TUCSON, Ariz. (KGUN) — Phil Villarreal: Fourteen years after the watershed "The World Ends with You" became a cult hit on the DS, its sequel, "Neo: The World Ends with You" is out on Switch, PS4 and PC. Once again the setting is the Shibuya ward of Tokyo.
You and your squad of spiky-haired high schoolers take on demonic monstrosities that are invisible to most everyone. Using a cache of interchangeable, pin-based power-ups, you explore, socialize and battle.
The original game broke ground with its combat system, stylish visuals and peppy soundtrack. I found the new game to be a throwback that paid maybe too much loving tribute to the old tropes. At least it looks great on the Switch as opposed to the pixelated DS. How did it look on the PS4, Sean?
Sean Newgent: In all honesty Phil, it looked very dated to me though anyone who has traipsed through the sea of B-tier JRPG's on PSN is probably used to these games looking a few generations older than the contemporary big budget stuff like "Final Fantasy VII Remake" or "Persona 5".
The style certainly emulates that of the older game with the character designs and monsters feeling straight out of Square Enix's 00's playbook. The world itself is presented interestingly, with all the Shibuya landmarks you'd expect (including of course the Hachiko statue outside the station and the scramble) shown in very jarring camera angles that I thought gave it that slick, off-beat look the game strives for. From the fashion, to the camera work, to the graffiti motifs, I think it nails that street style.
Did the story or combat draw you in at all Phil?
PV: It takes some patience, but the story pulls you in the longer you stick with it. Even characters that seem shallow on the outside tend to have interesting things going on beneath the surface.
I liked the way the combat isn't quite as complex as it was in the DS original. Memories of coordinating simultaneous battles on two different screens still gives me night sweats. As with many JRPGs, a fair amount of button mashing will power you through most of the time, but if you're willing to sink your teeth into the depth that's offered you can win with style and flair.
Despite the near-future-ish setting, though, certain aspects of the game seem stuck in the past. Like... that soundtrack."
SN: The soundtrack teleports me to a time when a young mid-2000's Sean, decked out in all black, would stand around Hot Topic deciding which Disturbed shirt I wanted to buy with my allowance.
Or a more universal comparison is: It sounds like it could be from the "Tony Hawk Pro Skater" soundtrack.
It's not bad, it's just dated in a way that works for the game's style but isn't cool or slick. Were this released in 2008 or 2009 I would likely have been fine with the music and the style but in 2021 — "Persona 5" may have soured any other attempts by studios wanting to make a street-style JRPG because that's a soundtrack that, in modern vernacular, slaps. "Neo"'s soundtrack unlocks suppressed memories I didn't need dragged from the dark recesses of my mind.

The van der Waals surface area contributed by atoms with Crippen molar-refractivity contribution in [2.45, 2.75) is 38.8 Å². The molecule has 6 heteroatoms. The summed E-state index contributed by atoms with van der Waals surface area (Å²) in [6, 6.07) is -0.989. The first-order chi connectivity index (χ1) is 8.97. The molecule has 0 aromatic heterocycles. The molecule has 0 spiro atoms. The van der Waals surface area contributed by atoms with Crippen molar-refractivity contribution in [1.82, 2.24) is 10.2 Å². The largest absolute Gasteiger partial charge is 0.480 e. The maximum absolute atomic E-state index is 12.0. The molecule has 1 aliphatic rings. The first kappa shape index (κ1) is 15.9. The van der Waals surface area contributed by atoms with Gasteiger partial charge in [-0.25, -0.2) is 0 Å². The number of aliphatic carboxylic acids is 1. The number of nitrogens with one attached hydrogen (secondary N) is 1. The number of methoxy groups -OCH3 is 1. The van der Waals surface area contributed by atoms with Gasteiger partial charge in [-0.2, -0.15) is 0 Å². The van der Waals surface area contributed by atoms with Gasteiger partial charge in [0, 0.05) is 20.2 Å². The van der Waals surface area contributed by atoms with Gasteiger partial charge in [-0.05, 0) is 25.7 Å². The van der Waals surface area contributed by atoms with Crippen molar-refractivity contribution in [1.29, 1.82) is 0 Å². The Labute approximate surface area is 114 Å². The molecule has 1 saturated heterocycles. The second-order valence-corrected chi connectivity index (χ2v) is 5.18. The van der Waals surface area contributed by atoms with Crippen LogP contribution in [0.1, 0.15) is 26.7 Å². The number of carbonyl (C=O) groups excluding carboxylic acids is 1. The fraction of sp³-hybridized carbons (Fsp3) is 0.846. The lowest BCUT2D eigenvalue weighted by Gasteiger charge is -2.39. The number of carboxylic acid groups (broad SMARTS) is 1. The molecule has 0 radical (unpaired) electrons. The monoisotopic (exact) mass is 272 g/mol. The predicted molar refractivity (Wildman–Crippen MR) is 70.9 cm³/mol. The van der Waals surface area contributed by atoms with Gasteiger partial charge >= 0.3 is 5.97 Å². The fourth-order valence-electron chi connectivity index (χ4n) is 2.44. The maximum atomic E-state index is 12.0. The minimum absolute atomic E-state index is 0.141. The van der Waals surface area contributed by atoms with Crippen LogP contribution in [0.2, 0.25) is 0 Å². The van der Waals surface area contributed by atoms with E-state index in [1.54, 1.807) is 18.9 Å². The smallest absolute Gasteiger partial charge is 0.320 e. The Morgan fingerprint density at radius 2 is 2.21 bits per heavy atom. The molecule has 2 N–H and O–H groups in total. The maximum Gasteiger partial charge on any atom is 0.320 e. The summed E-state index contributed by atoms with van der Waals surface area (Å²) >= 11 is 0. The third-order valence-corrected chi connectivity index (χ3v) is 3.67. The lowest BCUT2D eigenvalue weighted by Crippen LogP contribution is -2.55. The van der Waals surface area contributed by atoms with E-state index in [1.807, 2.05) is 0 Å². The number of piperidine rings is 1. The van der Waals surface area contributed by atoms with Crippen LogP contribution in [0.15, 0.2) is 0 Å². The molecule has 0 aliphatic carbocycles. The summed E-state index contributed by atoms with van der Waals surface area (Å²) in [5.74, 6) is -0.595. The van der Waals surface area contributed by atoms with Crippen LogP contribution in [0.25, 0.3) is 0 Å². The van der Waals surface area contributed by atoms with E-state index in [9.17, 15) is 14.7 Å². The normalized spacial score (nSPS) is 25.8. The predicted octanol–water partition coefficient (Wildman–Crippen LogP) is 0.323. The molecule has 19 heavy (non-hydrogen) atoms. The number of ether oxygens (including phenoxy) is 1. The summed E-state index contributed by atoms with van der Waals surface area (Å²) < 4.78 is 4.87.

The question is Phil, do you think 14 years later, this is the game the fans of the original deserve? As a newcomer, I'm not sure this game was made for me so much as that cult following. But you seem to have some experience with the original.
PV: I think you nailed it, Sean. This game is aimed directly at fans of the original who want to recapture that essence of whatever was going on in their lives back in 2007. Its appeal is that of a one-hit wonder band that's touring casinos to make ends meet. It may be missing one or two of the original members, but it's got the same sound, for better or for worse.
I think this is exactly the game the fans of the original have been clamoring for, and in some manner exemplifies the "be careful what you wish for" ethos. The devs took the safe route, content to rekindle the feel of the first game without pushing any of its themes forward in meaningful ways.
That said, this is a Square Enix JRPG, with all the polish and cachet that comes from the storied publisher. This is a game made with clear passion and devotion to its zany world, and something you can sink yourself into for dozens of hours in exploration and side quests. Do I have the patience and willpower to see the story through to the end? Absolutely not. But I like stopping by for an hour or two every now and again for a smirk and a chuckle, and it's comforting knowing it's there waiting for me as I play other, less obnoxious games. Final thoughts, Sean?
SN: I don't see myself playing "Neo: The World Ends with You" to the end. The only characters I found appealing were from the previous game and the new characters all feel toothless and more archetypes than fully-fleshed heroes. The script occasionally drifts into pure cringe, likely due to a localization that tries to translate the hip style into an English vernacular... and doesn't succeed.
The gameplay is interesting and I like the strategy of choosing your pins for each battle but said battles, to me, felt too button-mashy. I also wasn't engaged by the story.
That's not to say the game is bad, it's definitely playable and fans of the original will probably enjoy all the references and return of favorite characters. But for me, and I'm sure anyone unfamiliar with the franchise as a whole, it feels dated, a little cheap, and ultimately unsatisfying.
Publisher provided review code.